The Relative Importance of Updraft and Cold Pool Characteristics in Supercell Tornadogenesis Using Highly Idealized Simulations

Jannick Fischer Department of Geosciences, Texas Tech University, Lubbock, Texas

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Johannes M. L. Dahl Department of Geosciences, Texas Tech University, Lubbock, Texas

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Abstract

In the recent literature, the conception has emerged that supercell tornado potential may mostly depend on the strength of the low-level updraft, with more than sufficient subtornadic vertical vorticity being assumed to be present in the outflow. In this study, we use highly idealized simulations with heat sinks and sources to conduct controlled experiments, changing the cold pool or low-level updraft character independently. Multiple, time-dependent heat sinks are employed to produce a realistic near-ground cold pool structure. It is shown that both the cold pool and updraft strength actively contribute to the tornado potential. Furthermore, there is a sharp transition between tornadic and nontornadic cases, indicating a bifurcation between these two regimes triggered by small changes in the heat source or sink magnitude. Moreover, larger updraft strength, updraft width, and cold pool deficit do not necessarily result in a stronger maximum near-ground vertical vorticity. However, a stronger updraft or cold pool can both drastically reduce the time it takes for the first vortex to form.

Corresponding author: Jannick Fischer, jannick.fischer@ttu.edu

Publisher’s Note: This article was revised on 25 November 2020 to correct the Coffer and Parker (2016) reference to Coffer and Parker (2017).

Abstract

In the recent literature, the conception has emerged that supercell tornado potential may mostly depend on the strength of the low-level updraft, with more than sufficient subtornadic vertical vorticity being assumed to be present in the outflow. In this study, we use highly idealized simulations with heat sinks and sources to conduct controlled experiments, changing the cold pool or low-level updraft character independently. Multiple, time-dependent heat sinks are employed to produce a realistic near-ground cold pool structure. It is shown that both the cold pool and updraft strength actively contribute to the tornado potential. Furthermore, there is a sharp transition between tornadic and nontornadic cases, indicating a bifurcation between these two regimes triggered by small changes in the heat source or sink magnitude. Moreover, larger updraft strength, updraft width, and cold pool deficit do not necessarily result in a stronger maximum near-ground vertical vorticity. However, a stronger updraft or cold pool can both drastically reduce the time it takes for the first vortex to form.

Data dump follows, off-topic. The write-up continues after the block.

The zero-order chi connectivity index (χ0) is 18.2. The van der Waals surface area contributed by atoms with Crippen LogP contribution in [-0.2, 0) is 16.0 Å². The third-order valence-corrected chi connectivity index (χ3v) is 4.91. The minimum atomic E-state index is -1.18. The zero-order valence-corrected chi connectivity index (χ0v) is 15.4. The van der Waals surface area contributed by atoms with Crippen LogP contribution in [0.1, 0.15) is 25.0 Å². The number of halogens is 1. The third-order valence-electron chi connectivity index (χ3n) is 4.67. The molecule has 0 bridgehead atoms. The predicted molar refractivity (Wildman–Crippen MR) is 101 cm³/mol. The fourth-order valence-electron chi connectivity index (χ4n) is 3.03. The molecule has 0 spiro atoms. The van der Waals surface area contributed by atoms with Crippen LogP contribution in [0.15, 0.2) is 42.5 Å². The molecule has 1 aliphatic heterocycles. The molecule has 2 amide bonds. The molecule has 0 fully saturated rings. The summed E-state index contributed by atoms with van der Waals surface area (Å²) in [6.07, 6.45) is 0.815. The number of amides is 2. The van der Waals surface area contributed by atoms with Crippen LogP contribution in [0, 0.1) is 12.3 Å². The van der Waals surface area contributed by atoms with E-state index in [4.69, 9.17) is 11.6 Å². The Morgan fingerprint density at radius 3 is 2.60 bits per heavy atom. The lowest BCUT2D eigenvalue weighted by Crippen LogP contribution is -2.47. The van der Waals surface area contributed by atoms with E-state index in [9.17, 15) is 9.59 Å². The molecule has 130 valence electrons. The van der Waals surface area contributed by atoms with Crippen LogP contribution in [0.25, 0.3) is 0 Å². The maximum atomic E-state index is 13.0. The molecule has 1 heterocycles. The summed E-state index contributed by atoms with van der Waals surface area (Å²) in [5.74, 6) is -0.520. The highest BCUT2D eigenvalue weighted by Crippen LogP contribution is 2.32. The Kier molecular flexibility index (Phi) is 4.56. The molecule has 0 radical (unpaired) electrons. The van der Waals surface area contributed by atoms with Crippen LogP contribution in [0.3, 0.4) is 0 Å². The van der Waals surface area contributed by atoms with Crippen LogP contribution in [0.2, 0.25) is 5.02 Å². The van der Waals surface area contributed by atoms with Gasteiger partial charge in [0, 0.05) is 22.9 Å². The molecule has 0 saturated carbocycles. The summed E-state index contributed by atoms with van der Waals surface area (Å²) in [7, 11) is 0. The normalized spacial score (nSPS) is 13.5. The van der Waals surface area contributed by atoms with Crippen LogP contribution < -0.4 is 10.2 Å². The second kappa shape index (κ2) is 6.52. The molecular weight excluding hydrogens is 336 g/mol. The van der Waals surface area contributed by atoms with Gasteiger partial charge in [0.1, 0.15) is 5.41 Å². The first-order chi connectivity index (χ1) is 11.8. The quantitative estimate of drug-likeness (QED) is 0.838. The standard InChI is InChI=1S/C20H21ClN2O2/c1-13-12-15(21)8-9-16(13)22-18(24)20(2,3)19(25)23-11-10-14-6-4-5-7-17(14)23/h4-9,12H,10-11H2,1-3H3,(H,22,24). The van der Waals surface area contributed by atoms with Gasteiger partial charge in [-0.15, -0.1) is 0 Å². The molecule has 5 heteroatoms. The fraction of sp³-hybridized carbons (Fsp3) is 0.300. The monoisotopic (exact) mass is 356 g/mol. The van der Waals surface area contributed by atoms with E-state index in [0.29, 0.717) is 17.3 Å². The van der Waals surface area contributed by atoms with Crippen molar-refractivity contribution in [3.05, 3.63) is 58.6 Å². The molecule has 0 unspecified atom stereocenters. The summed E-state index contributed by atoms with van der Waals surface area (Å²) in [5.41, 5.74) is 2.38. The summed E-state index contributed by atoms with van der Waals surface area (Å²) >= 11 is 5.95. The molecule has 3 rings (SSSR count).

Corresponding author: Jannick Fischer, jannick.fischer@ttu.edu

Publisher’s Note: This article was revised on 25 November 2020 to correct the Coffer and Parker (2016) reference to Coffer and Parker (2017).

1. Introduction

Supercell tornadogenesis relies on the interaction of two processes: internally produced near-ground vertical vorticity and the strong upward accelerations below the mesocyclone (Davies-Jones 2015). Regarding the first aspect, over the past decades many studies have been performed to find the main source of near-ground vertical vorticity for tornadoes. It has been largely accepted that the initial vertical vorticity arises from the Davies-Jones and Brooks (1993, hereafter DJB93) mechanism, which includes baroclinic horizontal vorticity production and tilting into the vertical by downdraft gradients (e.g., Rotunno and Klemp 1985; Walko 1993; Dahl et al. 2014; Parker and Dahl 2015). More recently, surface friction has been demonstrated to be a viable source of horizontal vorticity for tornadoes, which may be tilted upward at the base of existing tornadoes or lead to early tornadogenesis before a cold pool has been established (Schenkman et al. 2014; Roberts et al. 2016, 2020; Boyer and Dahl 2020). However, some recent studies have focused on the second process, the intensification of the low-level1 updraft by an upward-directed vertical perturbation pressure gradient force (VPPGF). This force tends to be dominated by the nonlinear dynamic VPPGF (Markowski and Richardson 2014), which is proportional to the strength of the mesocyclone via ζ2, where ζ is vertical vorticity, which results from upward tilting of ambient horizontal vorticity (Rotunno 1981; Davies-Jones 1984; Dahl 2017). Therefore, varying the horizontal vorticity in the environment leads to different degrees of low-level upward accelerations and greatly influences tornado potential (Markowski and Richardson 2014; Coffer and Parker 2015, 2017, 2018). Furthermore, in recent simulations the streamwise vorticity current (SVC) has been implicated as modulating the low-level updraft intensification as well (Orf et al. 2017; see also Rotunno and Klemp 1985). Based on these studies, Coffer and Parker (2018) suggested that “all surface-based supercells possess ample subtornadic surface vertical vorticity” and that in fact a strong and steady low-level updraft might be the most important factor for tornadogenesis.